Walls and ceilings inside the Cambria County Library look clean and bright with fresh new coats of paint on them.
The work was recently done by inmates from the Johnstown Community Corrections Center.
It is the second time residents have assisted the library. A few years ago, some individuals built mobile bookcases. Neither the carpentry nor the painting likely would have been done if the library needed to pay professionals or ask its maintenance workers to take time to do the work.
“I’ve always found these gentlemen to be very polite and respectful of all of our staff and the public that uses the library,” said Cambria County Library System Director Lyn Meek.
“To me, they seem to take great pride in being able to do this kind of work for the community and give something back to this community that they’re residing in for a while.”
In all, the center’s residents contributed more than 10,000 volunteer hours to the community last year, according to the center’s director, Donald Bachota. They offer their services to numerous organizations, including The Salvation Army, Richland Township Volunteer Fire Department, Heavenly Sent Ministries and the city.
“It’s been a tremendously valuable relationship,” said Bob Heffelfinger, the chief of the Richland department. “These fellows contribute extensively with completing projects.” He added, “It’s been a plus, plus, plus positive.”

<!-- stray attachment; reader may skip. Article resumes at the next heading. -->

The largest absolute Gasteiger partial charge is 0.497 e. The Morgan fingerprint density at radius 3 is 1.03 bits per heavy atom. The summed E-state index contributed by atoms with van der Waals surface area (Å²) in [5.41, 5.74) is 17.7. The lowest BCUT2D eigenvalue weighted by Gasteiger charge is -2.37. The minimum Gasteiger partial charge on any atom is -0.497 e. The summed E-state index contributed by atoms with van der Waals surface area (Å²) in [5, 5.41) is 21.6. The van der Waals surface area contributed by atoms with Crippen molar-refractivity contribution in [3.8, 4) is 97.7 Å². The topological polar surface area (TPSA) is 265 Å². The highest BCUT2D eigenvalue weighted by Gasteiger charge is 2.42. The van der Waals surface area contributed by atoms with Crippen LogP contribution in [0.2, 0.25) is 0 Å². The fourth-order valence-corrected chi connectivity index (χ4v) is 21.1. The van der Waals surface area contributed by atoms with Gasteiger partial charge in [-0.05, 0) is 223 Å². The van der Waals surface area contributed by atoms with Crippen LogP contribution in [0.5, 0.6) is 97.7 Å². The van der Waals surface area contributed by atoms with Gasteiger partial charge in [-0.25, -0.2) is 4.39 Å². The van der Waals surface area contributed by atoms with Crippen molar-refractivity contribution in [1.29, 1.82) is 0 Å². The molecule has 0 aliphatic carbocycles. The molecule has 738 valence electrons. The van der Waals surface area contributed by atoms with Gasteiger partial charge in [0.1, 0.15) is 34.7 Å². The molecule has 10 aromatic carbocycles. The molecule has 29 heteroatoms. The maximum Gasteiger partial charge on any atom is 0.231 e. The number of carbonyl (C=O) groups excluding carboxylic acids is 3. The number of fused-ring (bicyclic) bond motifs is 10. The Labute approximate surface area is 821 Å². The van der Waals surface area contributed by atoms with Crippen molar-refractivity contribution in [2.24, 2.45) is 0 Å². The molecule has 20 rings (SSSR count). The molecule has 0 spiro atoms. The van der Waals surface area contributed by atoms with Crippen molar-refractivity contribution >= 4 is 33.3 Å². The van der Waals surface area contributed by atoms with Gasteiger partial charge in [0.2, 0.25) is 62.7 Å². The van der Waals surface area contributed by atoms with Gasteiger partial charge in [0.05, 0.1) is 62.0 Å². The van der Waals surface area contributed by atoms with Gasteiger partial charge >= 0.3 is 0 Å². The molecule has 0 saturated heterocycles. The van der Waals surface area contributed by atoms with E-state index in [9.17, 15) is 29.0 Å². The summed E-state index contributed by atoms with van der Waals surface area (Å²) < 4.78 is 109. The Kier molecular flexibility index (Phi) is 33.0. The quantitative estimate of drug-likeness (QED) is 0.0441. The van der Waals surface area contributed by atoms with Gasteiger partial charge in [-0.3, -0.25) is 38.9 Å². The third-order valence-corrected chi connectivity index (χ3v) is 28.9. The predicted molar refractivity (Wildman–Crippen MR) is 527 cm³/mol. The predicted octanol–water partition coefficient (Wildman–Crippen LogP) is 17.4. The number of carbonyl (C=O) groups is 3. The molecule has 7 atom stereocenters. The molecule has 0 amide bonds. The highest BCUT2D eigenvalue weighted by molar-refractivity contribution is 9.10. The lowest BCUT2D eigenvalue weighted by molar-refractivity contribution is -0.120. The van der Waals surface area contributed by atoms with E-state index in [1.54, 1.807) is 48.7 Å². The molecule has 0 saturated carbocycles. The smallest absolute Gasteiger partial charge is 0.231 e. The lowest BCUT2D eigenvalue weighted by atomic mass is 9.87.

Along with benefiting the community, the volunteer work is meant to provide the residents a sense of accomplishment that can help them during the rehabilitation process and when they get out of the system. It also helps occupy time, as opposed to simply allowing the clients to loiter in Central Park or other locations.
“For a while there, we did have quite a few of their folks just coming in and just sitting on the computers and just passing time,” Meek said. “I think that’s been improved now because I think the center itself has made their program more structured. They need to be doing something if they’re not out searching for a job or doing something like this, volunteering in their community. They’re going to find something for them to do.
“I think it’s improved things here. Folks used to come in an not even be able to get on one of our computers because a lot of them were filled up, and that’s not happening anymore. They have to have something specific that they’re here doing.”
Dave Sutor is a reporter for The Tribune-Democrat. Follow him on Twitter at twitter.com/Dave_Sutor.